Having said all this, it is the template for our culture right now and the one you seem to have adopted for yourself and Shelly. Your current situation demonstrates the difficulty of sustaining both desire and love in a committed relationship. The ingredients that nurture love – mutuality, reciprocity, protection, worry, responsibility for the other – are sometimes the very ingredients that stifle desire because desire comes with a host of feelings that are not always such favorites of love: jealousy, possessiveness, aggression, power, dominance, mischief.
Perel finds certain strategies help integrating love and desire. One, a lot of sexual privacy, an erotic space that belongs solely to them, where they stop being the good citizen who is taking care of things and being responsible. Two, foreplay is not something you do 5 minutes before the real thing but starts at the end of the previous orgasm.
The above guidance and advice is predicated upon the notion that you and Shelly are in fact truly compatible and determined to marry, a view which is of course entirely yours to reach. An alternative view however is that notwithstanding any efforts you may make to resolve your crisis of desire, you are simply not with the right woman, but with a woman who cannot meet both your love and desire needs. If this is the case, it is just as well to recognize it now, before marriage.
Best of luck,
Thank you very much for your letter, which suggests to me that the second possibility Mr Baer brought up in the last paragraph – that you "are simply not with the right woman, but with a woman who cannot meet both your love and desire needs" – is the more accurate description of your situation.
This means it is neither your or her fault; it is simply that sexually, she does not seem to answer your desire needs. I say this because of your following statements:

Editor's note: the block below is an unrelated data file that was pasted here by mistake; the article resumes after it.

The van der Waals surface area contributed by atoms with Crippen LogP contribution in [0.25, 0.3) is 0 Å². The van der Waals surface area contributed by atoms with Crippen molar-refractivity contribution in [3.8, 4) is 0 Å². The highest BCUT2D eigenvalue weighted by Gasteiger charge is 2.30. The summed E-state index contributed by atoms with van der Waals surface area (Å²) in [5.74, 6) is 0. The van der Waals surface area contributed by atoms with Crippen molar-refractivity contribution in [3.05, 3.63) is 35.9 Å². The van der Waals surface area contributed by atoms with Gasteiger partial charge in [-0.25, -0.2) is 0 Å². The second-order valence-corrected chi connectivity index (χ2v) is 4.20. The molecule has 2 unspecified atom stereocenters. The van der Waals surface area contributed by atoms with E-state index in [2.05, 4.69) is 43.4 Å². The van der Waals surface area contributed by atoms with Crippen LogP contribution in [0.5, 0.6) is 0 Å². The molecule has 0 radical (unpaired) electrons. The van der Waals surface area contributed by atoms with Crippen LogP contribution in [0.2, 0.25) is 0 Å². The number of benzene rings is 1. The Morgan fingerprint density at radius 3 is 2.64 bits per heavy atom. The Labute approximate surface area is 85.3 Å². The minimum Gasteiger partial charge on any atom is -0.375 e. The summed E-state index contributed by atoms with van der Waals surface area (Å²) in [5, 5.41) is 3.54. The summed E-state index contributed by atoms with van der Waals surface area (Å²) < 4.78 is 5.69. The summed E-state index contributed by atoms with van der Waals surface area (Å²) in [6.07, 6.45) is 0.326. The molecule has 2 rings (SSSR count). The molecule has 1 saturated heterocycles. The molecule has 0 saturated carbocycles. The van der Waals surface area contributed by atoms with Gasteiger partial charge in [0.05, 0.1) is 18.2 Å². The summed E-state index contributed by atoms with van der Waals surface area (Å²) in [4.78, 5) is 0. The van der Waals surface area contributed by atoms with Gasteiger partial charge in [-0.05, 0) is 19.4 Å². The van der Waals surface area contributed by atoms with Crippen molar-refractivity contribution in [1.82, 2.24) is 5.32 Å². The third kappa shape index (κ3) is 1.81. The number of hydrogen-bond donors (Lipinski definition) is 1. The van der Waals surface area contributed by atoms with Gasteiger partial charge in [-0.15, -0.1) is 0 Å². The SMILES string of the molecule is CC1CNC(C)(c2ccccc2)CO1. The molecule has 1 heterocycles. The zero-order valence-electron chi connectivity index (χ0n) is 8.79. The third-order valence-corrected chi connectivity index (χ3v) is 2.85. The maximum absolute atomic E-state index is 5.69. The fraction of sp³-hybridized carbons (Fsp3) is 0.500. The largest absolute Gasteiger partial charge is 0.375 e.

"I sometimes lose my erections when with her, even in the beginning. This has never happened before." This implies that Shelly is the only woman with whom you have lost your sexual ardor while making love to her.
"Shelly… does not want to have sex with anyone else after me. I do not feel that way about her." I am happy that you recognize the difference between your commitment and hers regarding each other's view of fidelity.
"Is it okay to get married but sometimes (once or twice a year) I have sex with someone else? She will never know about it. I do not want to hurt her. I love her."
Also, in the general play of things, sexual desire is at its height in the first year of marriage, and then tapers off as familiarity and the ordinary demands of life (taking care of kids, buying a house, establishing a name, etc) take up your time more and more. There is also, as Mr Baer suggests, the ordinarily considered inevitable effect of familiarity, feeling of safety, etc. Take note of the phrase "ordinarily considered inevitable effect" since Dr Perel, Margarita Holmes, and Jeremy Baer (among several others) do not agree that it has to be inevitable.
However, I must admit that this is generally the case. My fear is that you have, even before your marriage, already considered sexual infidelity as the answer to your situation. This seems the only way you can satisfy your need both for love (answered by your fiancée or girlfriend) and your need for passion (answered by as yet nameless women you plan to have affairs with in the future.)
You are absolutely right: sex is not the most important thing in a relationship. But neither does it mean that the sex you have at the moment is such that being unfaithful is your only solution to make married sex palatable.
But I am speaking for people who view marriage as I do. It is possible that your fiancée feels as you do. But the only way to find out is to share your feelings and fears with her. You owe her at least that much.
All the best,
Need advice from our Two Pronged duo? Email firstname.lastname@example.org with subject heading TWO PRONGED. Unfortunately the volume of correspondence precludes a personal response.